NASDAQ Implements New Restrictions On IPOs

The NASDAQ Inc. is implementing new restrictions on initial public offerings (IPOs), a move that will make it harder for some Chinese companies to debut on its stock exchange.

NASDAQ did not mention Chinese companies specifically when announcing the changes. However, the move is being driven largely by concerns about some of the Chinese companies that are planning IPOs on the American stock exchange, as well as a lack of accounting transparency with many of the Chinese concerns.

At a time of escalating tensions between the U.S. and China over trade, technology and the spread of the novel coronavirus, NASDAQ’s new curbs on Chinese IPOs represent yet another flashpoint in the financial relationship between the world’s two biggest economies.

Last month, Luckin Coffee, which had a U.S. IPO in early 2019, announced that an internal investigation had shown its chief operating officer and other employees fabricated sales deals.

The new NASDAQ rules will require companies from some countries, including China, to raise $25 million in their IPO or, alternatively, at least a quarter of their post-listing market capitalization.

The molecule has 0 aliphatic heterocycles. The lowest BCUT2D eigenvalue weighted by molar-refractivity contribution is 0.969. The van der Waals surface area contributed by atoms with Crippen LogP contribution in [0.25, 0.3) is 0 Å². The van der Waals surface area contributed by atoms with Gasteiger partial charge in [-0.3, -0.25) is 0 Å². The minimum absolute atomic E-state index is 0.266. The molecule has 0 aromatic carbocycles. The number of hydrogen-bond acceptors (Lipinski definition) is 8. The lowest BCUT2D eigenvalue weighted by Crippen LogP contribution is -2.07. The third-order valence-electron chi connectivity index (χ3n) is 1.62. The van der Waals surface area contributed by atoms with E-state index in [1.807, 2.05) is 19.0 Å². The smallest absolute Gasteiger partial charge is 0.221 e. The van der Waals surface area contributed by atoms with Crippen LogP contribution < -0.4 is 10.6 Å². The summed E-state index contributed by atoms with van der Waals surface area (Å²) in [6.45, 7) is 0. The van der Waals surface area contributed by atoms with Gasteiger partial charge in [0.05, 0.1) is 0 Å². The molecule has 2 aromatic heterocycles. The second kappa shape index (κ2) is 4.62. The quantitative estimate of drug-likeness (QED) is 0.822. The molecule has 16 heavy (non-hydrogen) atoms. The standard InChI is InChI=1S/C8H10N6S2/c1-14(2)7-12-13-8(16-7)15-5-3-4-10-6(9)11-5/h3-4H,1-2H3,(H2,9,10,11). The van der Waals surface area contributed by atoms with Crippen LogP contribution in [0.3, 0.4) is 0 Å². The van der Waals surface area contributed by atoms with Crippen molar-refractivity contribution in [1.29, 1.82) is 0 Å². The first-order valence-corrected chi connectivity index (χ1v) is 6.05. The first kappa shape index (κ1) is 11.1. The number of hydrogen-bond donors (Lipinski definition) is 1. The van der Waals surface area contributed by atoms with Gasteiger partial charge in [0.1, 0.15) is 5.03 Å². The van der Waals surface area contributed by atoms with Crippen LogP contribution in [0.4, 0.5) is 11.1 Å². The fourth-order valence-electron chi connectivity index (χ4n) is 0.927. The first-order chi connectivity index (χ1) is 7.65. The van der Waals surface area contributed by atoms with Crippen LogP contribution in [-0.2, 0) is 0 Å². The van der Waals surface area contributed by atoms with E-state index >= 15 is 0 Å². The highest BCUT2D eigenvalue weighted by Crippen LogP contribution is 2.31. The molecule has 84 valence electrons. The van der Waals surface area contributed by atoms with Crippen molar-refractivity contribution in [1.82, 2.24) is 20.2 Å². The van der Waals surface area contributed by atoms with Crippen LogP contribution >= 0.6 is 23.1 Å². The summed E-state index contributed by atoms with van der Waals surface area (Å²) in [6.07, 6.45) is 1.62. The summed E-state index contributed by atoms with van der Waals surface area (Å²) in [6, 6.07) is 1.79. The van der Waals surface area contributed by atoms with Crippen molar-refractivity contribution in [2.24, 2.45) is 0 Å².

This is the first time NASDAQ has put a minimum value on the size of IPOs. The change would have prevented several Chinese companies currently listed on the NASDAQ exchange from going public. Out of 155 Chinese companies that listed on NASDAQ since 2000, 40 grossed IPO proceeds below $25 million, according to data from Refinitiv.

The new rules will also require auditing firms to ensure that their international franchises comply with global standards. NASDAQ will also inspect the auditing of small U.S. firms that audit the accounts of Chinese companies looking to IPO on the Nasdaq exchange.